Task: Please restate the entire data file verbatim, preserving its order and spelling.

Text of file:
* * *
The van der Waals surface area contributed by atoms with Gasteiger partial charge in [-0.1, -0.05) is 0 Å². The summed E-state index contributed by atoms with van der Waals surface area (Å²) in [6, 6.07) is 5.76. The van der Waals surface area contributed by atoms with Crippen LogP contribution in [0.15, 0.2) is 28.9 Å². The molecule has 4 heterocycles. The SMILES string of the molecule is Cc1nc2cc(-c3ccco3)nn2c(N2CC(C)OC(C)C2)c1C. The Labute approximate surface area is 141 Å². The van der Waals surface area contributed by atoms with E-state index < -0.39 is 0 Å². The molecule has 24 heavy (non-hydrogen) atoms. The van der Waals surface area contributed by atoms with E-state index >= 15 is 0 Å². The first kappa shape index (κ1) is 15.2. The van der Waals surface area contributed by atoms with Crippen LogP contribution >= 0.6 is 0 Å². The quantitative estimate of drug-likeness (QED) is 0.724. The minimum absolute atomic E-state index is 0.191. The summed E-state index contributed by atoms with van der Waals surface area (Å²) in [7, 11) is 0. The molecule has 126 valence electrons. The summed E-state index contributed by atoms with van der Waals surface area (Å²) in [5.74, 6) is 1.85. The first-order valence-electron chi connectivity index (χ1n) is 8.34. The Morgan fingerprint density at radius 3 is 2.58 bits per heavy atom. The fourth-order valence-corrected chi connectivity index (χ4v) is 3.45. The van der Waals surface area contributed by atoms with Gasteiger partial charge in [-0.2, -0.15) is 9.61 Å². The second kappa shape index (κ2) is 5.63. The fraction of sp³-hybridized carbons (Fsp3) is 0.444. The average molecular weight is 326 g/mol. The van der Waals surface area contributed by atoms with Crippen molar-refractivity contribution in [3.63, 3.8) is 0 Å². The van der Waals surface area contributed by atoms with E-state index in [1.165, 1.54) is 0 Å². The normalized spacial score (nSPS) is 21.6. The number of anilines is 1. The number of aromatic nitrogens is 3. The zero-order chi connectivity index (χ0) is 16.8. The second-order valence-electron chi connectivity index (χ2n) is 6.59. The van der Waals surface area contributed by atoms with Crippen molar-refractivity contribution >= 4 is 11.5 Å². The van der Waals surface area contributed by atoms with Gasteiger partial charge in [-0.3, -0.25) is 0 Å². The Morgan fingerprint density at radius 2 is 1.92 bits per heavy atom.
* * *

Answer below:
The van der Waals surface area contributed by atoms with Gasteiger partial charge in [-0.1, -0.05) is 0 Å². The summed E-state index contributed by atoms with van der Waals surface area (Å²) in [6, 6.07) is 5.76. The van der Waals surface area contributed by atoms with Crippen LogP contribution in [0.15, 0.2) is 28.9 Å². The molecule has 4 heterocycles. The SMILES string of the molecule is Cc1nc2cc(-c3ccco3)nn2c(N2CC(C)OC(C)C2)c1C. The Labute approximate surface area is 141 Å². The van der Waals surface area contributed by atoms with E-state index < -0.39 is 0 Å². The molecule has 24 heavy (non-hydrogen) atoms. The van der Waals surface area contributed by atoms with E-state index >= 15 is 0 Å². The first kappa shape index (κ1) is 15.2. The van der Waals surface area contributed by atoms with Crippen LogP contribution >= 0.6 is 0 Å². The quantitative estimate of drug-likeness (QED) is 0.724. The minimum absolute atomic E-state index is 0.191. The summed E-state index contributed by atoms with van der Waals surface area (Å²) in [7, 11) is 0. The molecule has 126 valence electrons. The summed E-state index contributed by atoms with van der Waals surface area (Å²) in [5.74, 6) is 1.85. The first-order valence-electron chi connectivity index (χ1n) is 8.34. The Morgan fingerprint density at radius 3 is 2.58 bits per heavy atom. The fourth-order valence-corrected chi connectivity index (χ4v) is 3.45. The van der Waals surface area contributed by atoms with Gasteiger partial charge in [-0.2, -0.15) is 9.61 Å². The second kappa shape index (κ2) is 5.63. The fraction of sp³-hybridized carbons (Fsp3) is 0.444. The average molecular weight is 326 g/mol. The van der Waals surface area contributed by atoms with Crippen molar-refractivity contribution in [3.63, 3.8) is 0 Å². The van der Waals surface area contributed by atoms with E-state index in [1.165, 1.54) is 0 Å². The normalized spacial score (nSPS) is 21.6. The number of anilines is 1. The number of aromatic nitrogens is 3. The zero-order chi connectivity index (χ0) is 16.8. The second-order valence-electron chi connectivity index (χ2n) is 6.59. The van der Waals surface area contributed by atoms with Crippen molar-refractivity contribution >= 4 is 11.5 Å². The van der Waals surface area contributed by atoms with Gasteiger partial charge in [-0.3, -0.25) is 0 Å². The Morgan fingerprint density at radius 2 is 1.92 bits per heavy atom.